The iconic rapper, otherwise known as The Notorious B.I.G., grew up in the ‘one-room shack’ in Brooklyn’s Clinton Hill.

Classic rap fans have a chance to relive their young fan dreams — the home where The Notorious B.I.G. grew up was just listed as a $4,000-a-month rental.

As first reported by Curbed, Compass agents Fabienne Lecole and Grant Fodiman listed the 972-square-foot Brooklyn, New York, apartment where rapper Christopher Wallace, more commonly known as The Notorious B.I.G., or even Biggie Smalls, spent the early years of his life as a rental.

Courtesy of Compass

The house is located at 226 Saint James Place in Brooklyn’s Clinton Hill — the same part of the street was recently given the alternate name of “Christopher Wallace Way” in honor of the rapper. Wallace has even referred to the apartment as a “one-room shack” in his song “Juicy.”

But in 2019, the apartment is far from a shack — it has three bedrooms, one bathroom, high ceilings, hardwood floors and some office space. The four-story pre-war building in which the apartment is located also has a common roof deck, a garden and a barbecue area. Pets, however, are not allowed.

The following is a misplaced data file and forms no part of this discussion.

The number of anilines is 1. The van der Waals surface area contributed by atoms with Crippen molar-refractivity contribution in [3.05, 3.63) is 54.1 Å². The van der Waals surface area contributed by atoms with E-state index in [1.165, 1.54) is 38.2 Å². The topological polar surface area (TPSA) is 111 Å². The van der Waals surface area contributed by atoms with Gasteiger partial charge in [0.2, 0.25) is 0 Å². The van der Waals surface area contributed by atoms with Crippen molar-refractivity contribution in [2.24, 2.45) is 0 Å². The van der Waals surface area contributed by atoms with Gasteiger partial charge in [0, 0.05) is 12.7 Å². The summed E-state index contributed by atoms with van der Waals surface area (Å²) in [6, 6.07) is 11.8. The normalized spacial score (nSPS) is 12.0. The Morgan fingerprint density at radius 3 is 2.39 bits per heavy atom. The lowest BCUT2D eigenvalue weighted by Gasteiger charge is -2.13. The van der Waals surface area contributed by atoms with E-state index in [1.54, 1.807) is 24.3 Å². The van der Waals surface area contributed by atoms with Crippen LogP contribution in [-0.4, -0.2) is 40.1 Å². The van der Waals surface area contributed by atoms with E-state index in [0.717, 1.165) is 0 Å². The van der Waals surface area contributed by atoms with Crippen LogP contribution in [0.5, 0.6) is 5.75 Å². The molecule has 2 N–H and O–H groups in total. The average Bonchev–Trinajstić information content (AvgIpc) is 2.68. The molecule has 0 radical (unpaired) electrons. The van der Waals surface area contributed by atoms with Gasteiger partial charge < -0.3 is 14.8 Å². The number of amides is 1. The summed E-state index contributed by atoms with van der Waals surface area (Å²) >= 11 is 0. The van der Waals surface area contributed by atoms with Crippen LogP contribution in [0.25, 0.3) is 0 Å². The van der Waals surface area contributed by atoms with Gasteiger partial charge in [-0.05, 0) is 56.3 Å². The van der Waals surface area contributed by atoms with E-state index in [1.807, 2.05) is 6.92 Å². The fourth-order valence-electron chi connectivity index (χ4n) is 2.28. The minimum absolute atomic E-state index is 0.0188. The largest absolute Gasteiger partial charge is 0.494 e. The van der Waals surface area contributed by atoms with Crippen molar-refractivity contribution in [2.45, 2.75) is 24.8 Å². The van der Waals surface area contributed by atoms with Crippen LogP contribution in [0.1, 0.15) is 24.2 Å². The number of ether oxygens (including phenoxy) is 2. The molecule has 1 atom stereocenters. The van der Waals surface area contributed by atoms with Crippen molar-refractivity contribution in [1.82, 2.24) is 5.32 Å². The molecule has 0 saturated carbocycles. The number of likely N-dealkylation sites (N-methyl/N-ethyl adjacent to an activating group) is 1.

Courtesy of Compass

“The unit is an iconic historical gem as it served as the childhood home of the most famous rapper of all-time, Notorious B.I.G.,” Lecole told Inman. “It was recently renovated to provide modern conveniences while keeping its distinct and gorgeous pre-war details.”

Wallace, who was born and raised in Brooklyn, rose to fame during the East Coast/West Coast hip hop wars of the 1990s. His music is considered a classic of the rap genre. After Wallace was killed in a drive-by shooting in 1997, the album released two weeks later rose to first place on numerous albums charts.

Courtesy of Compass

Still, a lot has changed in Clinton Hill since Wallace lived in the neighborhood and drew inspiration from growing up in what was once a rough part of Brooklyn, these days the median home listed in Clinton Hill costs $770,000.

“It is undeniable that when you hear the story of Brooklyn, that we have a story that no other city in the world has: It is a story of triumph,” New York Council member Laurie Cumbo said at an event celebrating the naming of the street. “During the time that Biggie created masterpieces, this neighborhood was red-lined. People didn’t want to live here. People moved out of the neighborhood. They had left us to die.”